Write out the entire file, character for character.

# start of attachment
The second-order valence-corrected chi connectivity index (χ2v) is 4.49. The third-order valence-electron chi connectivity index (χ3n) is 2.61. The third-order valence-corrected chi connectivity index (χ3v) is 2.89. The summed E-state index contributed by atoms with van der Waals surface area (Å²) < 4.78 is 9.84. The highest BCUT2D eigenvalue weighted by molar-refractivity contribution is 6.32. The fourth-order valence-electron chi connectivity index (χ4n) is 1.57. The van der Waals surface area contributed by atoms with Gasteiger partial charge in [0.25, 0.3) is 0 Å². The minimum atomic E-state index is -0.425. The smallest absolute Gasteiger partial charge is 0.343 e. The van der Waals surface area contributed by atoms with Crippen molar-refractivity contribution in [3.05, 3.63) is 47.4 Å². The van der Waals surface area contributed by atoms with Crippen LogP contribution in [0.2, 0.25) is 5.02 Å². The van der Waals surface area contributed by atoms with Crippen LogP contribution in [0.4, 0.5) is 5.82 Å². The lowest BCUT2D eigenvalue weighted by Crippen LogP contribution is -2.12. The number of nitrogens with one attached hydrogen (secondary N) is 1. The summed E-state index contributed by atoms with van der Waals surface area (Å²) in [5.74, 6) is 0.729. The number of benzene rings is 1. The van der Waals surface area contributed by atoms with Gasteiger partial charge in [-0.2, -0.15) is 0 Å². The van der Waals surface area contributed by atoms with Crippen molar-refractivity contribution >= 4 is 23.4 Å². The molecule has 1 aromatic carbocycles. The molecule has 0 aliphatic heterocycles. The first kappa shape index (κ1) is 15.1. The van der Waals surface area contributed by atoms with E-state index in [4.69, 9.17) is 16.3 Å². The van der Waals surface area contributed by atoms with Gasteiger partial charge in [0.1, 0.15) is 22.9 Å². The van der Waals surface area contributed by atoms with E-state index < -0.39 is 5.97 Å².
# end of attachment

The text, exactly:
The second-order valence-corrected chi connectivity index (χ2v) is 4.49. The third-order valence-electron chi connectivity index (χ3n) is 2.61. The third-order valence-corrected chi connectivity index (χ3v) is 2.89. The summed E-state index contributed by atoms with van der Waals surface area (Å²) < 4.78 is 9.84. The highest BCUT2D eigenvalue weighted by molar-refractivity contribution is 6.32. The fourth-order valence-electron chi connectivity index (χ4n) is 1.57. The van der Waals surface area contributed by atoms with Gasteiger partial charge in [0.25, 0.3) is 0 Å². The minimum atomic E-state index is -0.425. The smallest absolute Gasteiger partial charge is 0.343 e. The van der Waals surface area contributed by atoms with Crippen molar-refractivity contribution in [3.05, 3.63) is 47.4 Å². The van der Waals surface area contributed by atoms with Crippen LogP contribution in [0.2, 0.25) is 5.02 Å². The van der Waals surface area contributed by atoms with Crippen LogP contribution in [0.4, 0.5) is 5.82 Å². The lowest BCUT2D eigenvalue weighted by Crippen LogP contribution is -2.12. The number of nitrogens with one attached hydrogen (secondary N) is 1. The summed E-state index contributed by atoms with van der Waals surface area (Å²) in [5.74, 6) is 0.729. The number of benzene rings is 1. The van der Waals surface area contributed by atoms with Gasteiger partial charge in [-0.2, -0.15) is 0 Å². The van der Waals surface area contributed by atoms with Crippen molar-refractivity contribution >= 4 is 23.4 Å². The molecule has 1 aromatic carbocycles. The molecule has 0 aliphatic heterocycles. The first kappa shape index (κ1) is 15.1. The van der Waals surface area contributed by atoms with E-state index in [4.69, 9.17) is 16.3 Å². The van der Waals surface area contributed by atoms with Gasteiger partial charge in [0.1, 0.15) is 22.9 Å². The van der Waals surface area contributed by atoms with E-state index < -0.39 is 5.97 Å².